This check tests the firewall time against an NTP time source and produces a warning if the variation is greater than 60 seconds and a critical if it is greater than 120 seconds. As a best practice, I prefer to use a time source different than the one I use in the pfSense web GUI. Note: This check can have issues caused by UDP packets not returning properly or in time. If this check produces a fair amount of false positives, either try a different time source or simply increase the timeout to 30 seconds. Increasing the timeout to 30 seconds can be done by adding the “-t 30” in the Core Config Manager (Configure -> Core Config Manager -> NTP service) as shown below. This change can be made after the service is configured. Even with the occasional issue, I leave this check enabled because it is important for your firewall/logs to have the correct time. It also wouldn’t hurt to only check every few hours instead of every 5 minutes to further eliminate false positives.
./check_disk -w 20% -c 5% -p / DISK OK - free space: / 23066 MB (90.29% inode=99%);| /=2478MB;22212;26376;0;27765
The disk check might be counterintuitive to what you might think. Warn if less than 20% of disk is free and produce a critical alert if less than 5% of disk is free. You’ll also note I’m only checking on the root (/) partition. The other partition I would recommend checking in a standard pfSense setup is the /var/run partition using the command below.
./check_disk -w 20% -c 5% -p /var/run DISK OK - free space: /var/run 3 MB (96.75% inode=97%);| /var/run=0MB;2;2;0;3
./check_load -w 3,2.8,2.6 -c 10,7,5 -r OK - load average: 0.21, 0.17, 0.15|load1=0.210;3.000;10.000;0; load5=0.170;2.800;7.000;0; load15=0.150;2.600;5.000;0;
Load is a funny beast and lots of folks have different opinions on it. That’s because load can mean different things to different systems. Load is based on how busy your CPU, disk, and other resources are. Personally, on most *nix installs I prefer to keep the load under 3 so that is what I recommend here as well. The warning of 3,2.8,2.6 is the load average after 1 minute, 5 minutes, and 15 minutes respectively. You might also take note of the ‘-r’ which divides the load by the number of processors.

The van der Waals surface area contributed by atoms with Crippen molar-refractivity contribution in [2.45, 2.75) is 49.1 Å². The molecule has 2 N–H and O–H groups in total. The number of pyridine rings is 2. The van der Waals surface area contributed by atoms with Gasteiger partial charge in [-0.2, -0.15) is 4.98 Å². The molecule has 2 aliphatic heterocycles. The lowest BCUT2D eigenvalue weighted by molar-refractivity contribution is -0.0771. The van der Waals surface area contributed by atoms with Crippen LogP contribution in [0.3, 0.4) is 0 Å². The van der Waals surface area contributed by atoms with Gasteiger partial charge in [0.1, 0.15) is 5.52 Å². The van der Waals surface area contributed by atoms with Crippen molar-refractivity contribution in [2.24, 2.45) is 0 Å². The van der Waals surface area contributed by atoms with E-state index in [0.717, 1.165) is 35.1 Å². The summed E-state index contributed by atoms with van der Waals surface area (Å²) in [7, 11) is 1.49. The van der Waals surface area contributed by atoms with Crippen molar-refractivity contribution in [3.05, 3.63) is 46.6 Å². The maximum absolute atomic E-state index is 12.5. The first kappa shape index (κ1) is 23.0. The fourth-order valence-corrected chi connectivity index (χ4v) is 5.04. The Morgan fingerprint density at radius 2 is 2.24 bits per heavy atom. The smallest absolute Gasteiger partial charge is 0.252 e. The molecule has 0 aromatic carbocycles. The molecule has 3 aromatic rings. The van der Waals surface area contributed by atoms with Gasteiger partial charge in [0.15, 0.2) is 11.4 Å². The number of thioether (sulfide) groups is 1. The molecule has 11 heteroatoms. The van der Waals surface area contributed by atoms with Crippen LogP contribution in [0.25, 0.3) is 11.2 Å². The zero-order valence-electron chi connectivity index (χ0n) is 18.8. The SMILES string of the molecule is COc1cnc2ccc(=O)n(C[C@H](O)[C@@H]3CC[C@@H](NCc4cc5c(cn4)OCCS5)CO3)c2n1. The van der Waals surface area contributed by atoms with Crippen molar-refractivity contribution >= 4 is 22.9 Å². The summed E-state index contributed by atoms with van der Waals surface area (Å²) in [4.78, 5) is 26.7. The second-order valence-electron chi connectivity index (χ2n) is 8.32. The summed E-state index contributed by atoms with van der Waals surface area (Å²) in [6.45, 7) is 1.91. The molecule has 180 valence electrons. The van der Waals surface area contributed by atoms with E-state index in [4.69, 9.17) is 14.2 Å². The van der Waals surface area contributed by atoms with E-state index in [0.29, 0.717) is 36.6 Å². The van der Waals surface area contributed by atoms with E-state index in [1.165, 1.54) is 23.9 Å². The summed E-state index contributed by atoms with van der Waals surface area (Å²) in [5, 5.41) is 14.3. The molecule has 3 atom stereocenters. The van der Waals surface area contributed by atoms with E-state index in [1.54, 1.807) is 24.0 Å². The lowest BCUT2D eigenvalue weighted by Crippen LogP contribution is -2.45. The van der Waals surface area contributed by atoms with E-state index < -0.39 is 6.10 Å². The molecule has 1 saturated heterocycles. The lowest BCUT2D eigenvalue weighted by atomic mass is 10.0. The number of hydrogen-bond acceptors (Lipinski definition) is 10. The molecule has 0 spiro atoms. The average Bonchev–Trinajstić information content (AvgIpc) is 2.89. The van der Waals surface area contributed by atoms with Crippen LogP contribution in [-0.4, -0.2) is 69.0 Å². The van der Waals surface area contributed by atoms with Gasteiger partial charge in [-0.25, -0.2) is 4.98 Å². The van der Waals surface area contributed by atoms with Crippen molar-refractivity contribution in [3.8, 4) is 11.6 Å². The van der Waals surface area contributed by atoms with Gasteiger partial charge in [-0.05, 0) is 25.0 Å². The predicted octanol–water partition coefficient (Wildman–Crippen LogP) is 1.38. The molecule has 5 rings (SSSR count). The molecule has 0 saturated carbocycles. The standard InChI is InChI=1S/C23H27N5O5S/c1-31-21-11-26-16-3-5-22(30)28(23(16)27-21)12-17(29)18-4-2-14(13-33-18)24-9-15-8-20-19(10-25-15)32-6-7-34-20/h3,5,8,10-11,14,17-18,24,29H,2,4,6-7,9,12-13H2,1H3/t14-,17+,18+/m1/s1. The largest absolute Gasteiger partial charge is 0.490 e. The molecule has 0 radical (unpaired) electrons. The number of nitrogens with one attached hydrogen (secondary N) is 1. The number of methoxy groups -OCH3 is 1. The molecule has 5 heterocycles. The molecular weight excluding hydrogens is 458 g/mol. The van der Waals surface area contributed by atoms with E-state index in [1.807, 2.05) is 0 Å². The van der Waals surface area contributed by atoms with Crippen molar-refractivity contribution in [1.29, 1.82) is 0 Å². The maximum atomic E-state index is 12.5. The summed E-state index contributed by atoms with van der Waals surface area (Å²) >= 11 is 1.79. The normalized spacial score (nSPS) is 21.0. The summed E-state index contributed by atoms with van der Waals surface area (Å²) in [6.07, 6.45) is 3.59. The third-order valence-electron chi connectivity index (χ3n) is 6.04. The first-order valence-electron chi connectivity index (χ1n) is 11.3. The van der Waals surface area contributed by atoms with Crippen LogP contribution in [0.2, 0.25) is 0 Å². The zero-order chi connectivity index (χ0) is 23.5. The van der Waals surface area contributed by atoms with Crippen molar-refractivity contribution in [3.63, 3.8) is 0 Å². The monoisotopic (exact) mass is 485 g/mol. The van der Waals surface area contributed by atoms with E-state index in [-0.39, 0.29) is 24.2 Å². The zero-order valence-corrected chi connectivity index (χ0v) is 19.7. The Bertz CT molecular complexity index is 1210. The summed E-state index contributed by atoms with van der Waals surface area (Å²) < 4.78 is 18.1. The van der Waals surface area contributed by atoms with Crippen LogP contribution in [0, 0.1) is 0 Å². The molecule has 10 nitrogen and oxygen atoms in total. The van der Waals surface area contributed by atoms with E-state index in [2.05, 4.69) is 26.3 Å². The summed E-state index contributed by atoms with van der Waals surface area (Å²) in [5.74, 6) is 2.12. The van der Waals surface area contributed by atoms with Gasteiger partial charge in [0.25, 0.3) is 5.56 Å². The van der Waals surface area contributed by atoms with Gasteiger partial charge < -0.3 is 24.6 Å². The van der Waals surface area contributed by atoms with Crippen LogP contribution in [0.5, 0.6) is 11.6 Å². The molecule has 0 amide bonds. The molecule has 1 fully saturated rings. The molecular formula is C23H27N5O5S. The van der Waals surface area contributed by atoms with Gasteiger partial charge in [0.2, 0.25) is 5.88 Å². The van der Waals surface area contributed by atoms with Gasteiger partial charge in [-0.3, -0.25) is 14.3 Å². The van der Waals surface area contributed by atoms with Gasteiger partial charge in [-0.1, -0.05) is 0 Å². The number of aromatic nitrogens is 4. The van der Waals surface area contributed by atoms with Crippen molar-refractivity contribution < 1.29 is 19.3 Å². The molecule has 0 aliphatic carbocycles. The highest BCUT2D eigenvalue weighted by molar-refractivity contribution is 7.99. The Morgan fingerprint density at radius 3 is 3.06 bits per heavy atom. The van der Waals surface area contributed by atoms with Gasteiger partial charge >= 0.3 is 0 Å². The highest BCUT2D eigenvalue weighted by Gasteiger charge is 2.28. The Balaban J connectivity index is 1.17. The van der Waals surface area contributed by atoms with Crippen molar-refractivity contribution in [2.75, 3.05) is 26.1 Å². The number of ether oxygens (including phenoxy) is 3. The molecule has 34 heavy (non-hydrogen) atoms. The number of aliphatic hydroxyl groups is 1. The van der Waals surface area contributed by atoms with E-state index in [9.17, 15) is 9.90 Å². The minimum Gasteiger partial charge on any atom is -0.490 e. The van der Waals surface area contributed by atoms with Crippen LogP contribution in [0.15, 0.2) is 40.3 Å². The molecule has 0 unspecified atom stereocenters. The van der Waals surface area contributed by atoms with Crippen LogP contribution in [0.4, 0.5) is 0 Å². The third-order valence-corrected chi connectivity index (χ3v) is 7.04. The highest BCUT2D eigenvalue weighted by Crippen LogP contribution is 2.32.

./check_procs -w 200 -c 400 PROCS OK: 64 processes | procs=64;200;400;0;
This checks the number of processes. On a somewhat busy system with IDS enabled, I found 200 was a good warning state and it did a good job of letting me know if something went haywire or jobs were hanging. If you find yourself getting some false positives and your system regularly sits around 200, go ahead and bump it up a bit.
./check_swap -w 90% -c 40% SWAP OK - 92% free (1879 MB out of 2047 MB) |swap=1879MB;1843;819;0;2047
Swap is another funny one and arguably optional if you are monitoring everything else. Surprisingly, the pre-configured, ARM-based netgate/pfSense systems don’t even come with swap enabled so there is that debate on whether it is necessary at all. Maybe this is from a flawed line of thinking, but I still prefer having swap. When swap is enabled, I also like watching it because if you are using it, your system ran out of RAM at some point. So you would assume the warning would be 100%… Unfortunately, you would be wrong. If you happen to use swap, the safest way to clear it back out is a reboot and I am a fan of seeing my uptime climb. And no, “swapoff -a && swapon -a” is not always the best or safest route. Also, using swap on rare instances isn’t necessarily a bad thing. So instead, I set it to 90% and leave it at that. Add more RAM if you are frequently going above that mark. Incidentally, if you find yourself using a lot of swap, a memory increase would also help in other areas (and stats) including the load due to disk I/O. It’s just one of those things that can affect other metrics, which leads to red herrings when troubleshooting <- Yes, I’m speaking from experience!
Custom pfSense checks
So those are the standard checks Nagios provides for FreeBSD and while they are helpful, they are seriously lacking when monitoring a pfSense and firewall specific functionality. I mean what about VPN tunnels, interfaces, state tables, and services? That is where the power of Nagios and custom scripts come in!!!
Load is fantastic because it can give wonderful indicators on how a system. But if the load is high, is it the CPU, the memory, the disk i/o or perhaps even a combination of all 3? Thus, in addition to monitoring load, I recommend monitoring the CPU and memory as well using the commands below.
./check_pf_cpu -w 85 -c 95 OK - CPU Usage = 0%|CPU=0;;;;
Percentage of CPU used. It creates a warning if CPU is above 85% usage and critical if it is above 95%.
./check_pf_mem -w 90 -c 95 Memory OK - 67.2% (1443078144 kB) used |pct=67.2